In 2013 when Luis Rivera received deferred action, he was ecstatic. Life was going to be totally different now, he thought, he wouldn’t have to lie anymore and it would be easier for him to get a better job. As it turned out, that wasn’t necessarily the case and the Riverside, California resident continued struggling to find work, bouncing between dead-end jobs, layoffs and nepotism.
Then one day, things changed.
Rivera was driving to a construction job when he heard about Sabio, a Los Angeles-based web developer program, on the radio while listening to NPR. Once he found out that the program was reasonably priced, nearby and after he spoke with the Latino co-founders, Liliana Monge and Gregorio Rojas (who are both immigrants themselves), “That was it,” Rivera said.
On October 6, Rivera and seven others began a full-time web developer program that is Sabio’s fourth cohort since launching last year. (Full disclosure: I am one of the seven.) In a year, the Latino-founded startup has trained five women, five Latinos, two African Americans and two people over the age of 50 as .NET full-stack software developers—these are all groups grossly underrepresented in the tech space. And that’s the whole point, said co-founder Rojas, who has worked as a developer for 15 years.
“In a short period of time, and together with our Fellows, we have demonstrated that that our underrepresentation in this field can be changed,” Roja add. “Given the opportunity, support and and proper direction, anyone can learn to code.”
Sabio’s current class, cohort four (again, which I’m a part of) is mostly Latino, meaning that after four classes Sabio will have created 10 Latino and Latina software engineers for the tech world.
And that’s the point.
Sabio’s mission is to diversify tech while empowering women and minorities to access higher paying jobs so that they, like Rojas, can enjoy the benefits of working in tech. Now in its second year, Sabio is making a huge push to recruit women to the 3-month full-time program, as well as the 6-month weekend program in 2015.
“We are really excited about the prospects of helping many more Latinas, and African American women become exceptional web developers. The tech industry is looking for talented, and diverse candidates, so this is the perfect time to join this thriving industry.” said Monge.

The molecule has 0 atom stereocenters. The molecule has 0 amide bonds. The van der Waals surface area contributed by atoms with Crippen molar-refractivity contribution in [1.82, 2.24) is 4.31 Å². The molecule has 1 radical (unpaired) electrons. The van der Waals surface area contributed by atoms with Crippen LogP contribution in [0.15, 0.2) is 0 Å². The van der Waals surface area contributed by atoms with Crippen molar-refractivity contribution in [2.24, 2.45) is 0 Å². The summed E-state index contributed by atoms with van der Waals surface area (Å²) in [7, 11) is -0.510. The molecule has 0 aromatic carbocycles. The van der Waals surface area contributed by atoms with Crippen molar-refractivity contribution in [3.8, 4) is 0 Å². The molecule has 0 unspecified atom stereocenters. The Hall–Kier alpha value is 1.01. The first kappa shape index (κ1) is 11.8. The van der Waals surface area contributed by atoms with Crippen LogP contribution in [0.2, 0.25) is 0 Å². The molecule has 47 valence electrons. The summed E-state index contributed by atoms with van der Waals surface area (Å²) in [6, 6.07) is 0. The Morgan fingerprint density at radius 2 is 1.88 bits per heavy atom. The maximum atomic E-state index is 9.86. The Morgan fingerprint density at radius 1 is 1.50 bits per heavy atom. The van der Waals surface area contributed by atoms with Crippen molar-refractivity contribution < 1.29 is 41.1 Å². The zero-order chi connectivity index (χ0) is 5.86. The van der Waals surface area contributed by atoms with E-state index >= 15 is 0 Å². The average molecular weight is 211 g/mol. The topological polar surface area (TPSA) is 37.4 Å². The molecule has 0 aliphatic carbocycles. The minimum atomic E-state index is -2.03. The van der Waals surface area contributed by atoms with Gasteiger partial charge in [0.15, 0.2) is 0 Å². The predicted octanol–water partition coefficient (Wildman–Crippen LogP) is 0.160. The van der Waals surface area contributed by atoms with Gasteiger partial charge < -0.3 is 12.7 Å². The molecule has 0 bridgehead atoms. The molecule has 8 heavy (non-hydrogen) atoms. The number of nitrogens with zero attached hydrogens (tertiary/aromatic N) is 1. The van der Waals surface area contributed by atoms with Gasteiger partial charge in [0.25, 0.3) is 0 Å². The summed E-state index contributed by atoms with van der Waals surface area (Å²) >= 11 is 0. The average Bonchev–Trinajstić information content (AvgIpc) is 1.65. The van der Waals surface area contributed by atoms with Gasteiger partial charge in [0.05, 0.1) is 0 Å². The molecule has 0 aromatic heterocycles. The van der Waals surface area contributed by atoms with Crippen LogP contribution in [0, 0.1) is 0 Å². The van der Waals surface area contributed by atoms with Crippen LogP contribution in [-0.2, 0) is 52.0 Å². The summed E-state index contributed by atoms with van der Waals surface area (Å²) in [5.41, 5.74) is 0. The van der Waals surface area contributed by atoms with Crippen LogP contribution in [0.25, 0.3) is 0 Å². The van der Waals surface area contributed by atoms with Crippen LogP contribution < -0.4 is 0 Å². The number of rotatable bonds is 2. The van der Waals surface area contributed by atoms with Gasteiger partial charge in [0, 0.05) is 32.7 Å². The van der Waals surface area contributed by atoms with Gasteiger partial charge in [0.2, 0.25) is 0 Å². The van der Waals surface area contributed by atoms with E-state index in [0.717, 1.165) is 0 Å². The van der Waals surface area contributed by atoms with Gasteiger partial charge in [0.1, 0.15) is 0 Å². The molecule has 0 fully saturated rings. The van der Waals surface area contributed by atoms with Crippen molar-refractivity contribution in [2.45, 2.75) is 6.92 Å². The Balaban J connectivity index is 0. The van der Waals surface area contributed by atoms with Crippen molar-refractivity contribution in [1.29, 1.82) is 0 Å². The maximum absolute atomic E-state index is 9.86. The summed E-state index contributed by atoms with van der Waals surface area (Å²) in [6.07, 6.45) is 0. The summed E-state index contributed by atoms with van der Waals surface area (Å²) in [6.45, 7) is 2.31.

Rojas’ own trajectory into the tech world is part of Sabio’s motto that “Anyone can code.”
The Boston native and Colombian immigrant was working in sports medicine when he decided he needed a change. So, he began teaching himself VB Script while waiting tables; he built a website with the skills he taught himself and landed a job as a software developer. Fifteen years later, Rojas was a senior software developer who had worked for MySpace and TMZ and always wondered why there weren’t more Latinos, African Americans and women working alongside him.
“It never made sense to me. Once I realized what it really was about, I was convinced that the tech industry should make room for more people like me and that more people like me needed to consider this field. Now, with some perspective, Liliana and I are making that happen for the benefit our Fellows and the tech industry that really needs to bring more voices to the table if it is going to continue to innovate,” Rojas said.
On a recent afternoon, on break from building a web app to help Latinos register to vote, Rivera likened his coding experience to how he learned English: “They threw me into school, no ESL, so I’m used to it,” he said. Coding is a difficult and frustrating process, but Rivera said his family is excited for him and tell him to keep going.
“My dream is to get a good job and try to become a resident so I can go back to Mexico and visit my other family,” he said, adding that he also wants to be able to help support his mom and sisters financially. And as a musician, he hopes to be able to build an app to help self-taught musicians like himself write songs.
“I am the kind of person who, if I wanted to learn something, I just did it — like learning music. I just learned it; it was difficult, but, it’s kind of fun doing difficult things,” he said.
To learn more about Sabio, visit here.
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